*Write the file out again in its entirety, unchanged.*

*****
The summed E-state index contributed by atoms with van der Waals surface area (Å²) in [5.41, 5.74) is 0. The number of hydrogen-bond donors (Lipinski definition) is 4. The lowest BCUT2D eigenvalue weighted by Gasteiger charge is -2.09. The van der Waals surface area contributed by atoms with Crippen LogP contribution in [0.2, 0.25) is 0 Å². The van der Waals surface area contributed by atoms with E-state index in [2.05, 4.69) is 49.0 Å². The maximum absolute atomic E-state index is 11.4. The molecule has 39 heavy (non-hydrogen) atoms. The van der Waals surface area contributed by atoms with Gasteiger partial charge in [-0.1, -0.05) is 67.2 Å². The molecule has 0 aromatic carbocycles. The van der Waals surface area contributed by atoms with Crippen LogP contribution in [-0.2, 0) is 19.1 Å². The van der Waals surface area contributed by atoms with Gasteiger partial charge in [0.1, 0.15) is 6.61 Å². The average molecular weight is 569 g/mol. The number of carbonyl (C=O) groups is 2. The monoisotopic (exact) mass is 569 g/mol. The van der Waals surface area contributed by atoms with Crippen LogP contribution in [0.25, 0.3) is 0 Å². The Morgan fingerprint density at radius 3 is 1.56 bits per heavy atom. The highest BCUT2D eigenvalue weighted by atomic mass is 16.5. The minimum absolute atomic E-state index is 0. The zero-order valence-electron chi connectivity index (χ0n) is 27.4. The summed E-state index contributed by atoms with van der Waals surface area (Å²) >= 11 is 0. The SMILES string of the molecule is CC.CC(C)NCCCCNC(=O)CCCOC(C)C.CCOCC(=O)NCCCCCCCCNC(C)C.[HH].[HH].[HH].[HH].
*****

The summed E-state index contributed by atoms with van der Waals surface area (Å²) in [5.41, 5.74) is 0. The number of hydrogen-bond donors (Lipinski definition) is 4. The lowest BCUT2D eigenvalue weighted by Gasteiger charge is -2.09. The van der Waals surface area contributed by atoms with Crippen LogP contribution in [0.2, 0.25) is 0 Å². The van der Waals surface area contributed by atoms with E-state index in [2.05, 4.69) is 49.0 Å². The maximum absolute atomic E-state index is 11.4. The molecule has 39 heavy (non-hydrogen) atoms. The van der Waals surface area contributed by atoms with Gasteiger partial charge in [-0.1, -0.05) is 67.2 Å². The molecule has 0 aromatic carbocycles. The van der Waals surface area contributed by atoms with Crippen LogP contribution in [-0.2, 0) is 19.1 Å². The van der Waals surface area contributed by atoms with Gasteiger partial charge in [0.1, 0.15) is 6.61 Å². The average molecular weight is 569 g/mol. The number of carbonyl (C=O) groups is 2. The monoisotopic (exact) mass is 569 g/mol. The van der Waals surface area contributed by atoms with Crippen LogP contribution in [0.25, 0.3) is 0 Å². The Morgan fingerprint density at radius 3 is 1.56 bits per heavy atom. The highest BCUT2D eigenvalue weighted by atomic mass is 16.5. The minimum absolute atomic E-state index is 0. The zero-order valence-electron chi connectivity index (χ0n) is 27.4. The summed E-state index contributed by atoms with van der Waals surface area (Å²) >= 11 is 0. The SMILES string of the molecule is CC.CC(C)NCCCCNC(=O)CCCOC(C)C.CCOCC(=O)NCCCCCCCCNC(C)C.[HH].[HH].[HH].[HH].